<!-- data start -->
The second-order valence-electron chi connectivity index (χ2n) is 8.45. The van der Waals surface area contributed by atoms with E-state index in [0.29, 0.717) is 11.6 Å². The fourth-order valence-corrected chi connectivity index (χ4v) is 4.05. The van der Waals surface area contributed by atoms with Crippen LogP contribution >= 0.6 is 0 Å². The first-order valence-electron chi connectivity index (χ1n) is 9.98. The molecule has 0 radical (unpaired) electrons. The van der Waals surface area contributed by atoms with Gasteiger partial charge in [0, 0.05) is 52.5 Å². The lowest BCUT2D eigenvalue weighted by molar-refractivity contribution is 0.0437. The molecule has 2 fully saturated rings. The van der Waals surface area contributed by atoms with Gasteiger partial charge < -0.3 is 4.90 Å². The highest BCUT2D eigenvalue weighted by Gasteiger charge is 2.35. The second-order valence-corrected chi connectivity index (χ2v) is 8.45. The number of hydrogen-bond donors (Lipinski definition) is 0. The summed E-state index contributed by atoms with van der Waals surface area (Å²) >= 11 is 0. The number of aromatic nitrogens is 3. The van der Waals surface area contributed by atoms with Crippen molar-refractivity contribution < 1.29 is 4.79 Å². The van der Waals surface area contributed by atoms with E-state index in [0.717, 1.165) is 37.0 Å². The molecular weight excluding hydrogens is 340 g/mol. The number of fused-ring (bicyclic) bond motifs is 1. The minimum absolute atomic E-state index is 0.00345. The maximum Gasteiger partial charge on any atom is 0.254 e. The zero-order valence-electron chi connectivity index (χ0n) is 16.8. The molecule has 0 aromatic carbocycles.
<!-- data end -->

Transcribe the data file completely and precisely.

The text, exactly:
The second-order valence-electron chi connectivity index (χ2n) is 8.45. The van der Waals surface area contributed by atoms with E-state index in [0.29, 0.717) is 11.6 Å². The fourth-order valence-corrected chi connectivity index (χ4v) is 4.05. The van der Waals surface area contributed by atoms with Crippen LogP contribution >= 0.6 is 0 Å². The first-order valence-electron chi connectivity index (χ1n) is 9.98. The molecule has 0 radical (unpaired) electrons. The van der Waals surface area contributed by atoms with Gasteiger partial charge in [0, 0.05) is 52.5 Å². The lowest BCUT2D eigenvalue weighted by molar-refractivity contribution is 0.0437. The molecule has 2 fully saturated rings. The van der Waals surface area contributed by atoms with Gasteiger partial charge < -0.3 is 4.90 Å². The highest BCUT2D eigenvalue weighted by Gasteiger charge is 2.35. The second-order valence-corrected chi connectivity index (χ2v) is 8.45. The number of hydrogen-bond donors (Lipinski definition) is 0. The summed E-state index contributed by atoms with van der Waals surface area (Å²) >= 11 is 0. The number of aromatic nitrogens is 3. The van der Waals surface area contributed by atoms with Crippen molar-refractivity contribution < 1.29 is 4.79 Å². The van der Waals surface area contributed by atoms with E-state index in [0.717, 1.165) is 37.0 Å². The molecular weight excluding hydrogens is 340 g/mol. The number of fused-ring (bicyclic) bond motifs is 1. The minimum absolute atomic E-state index is 0.00345. The maximum Gasteiger partial charge on any atom is 0.254 e. The zero-order valence-electron chi connectivity index (χ0n) is 16.8. The molecule has 0 aromatic carbocycles.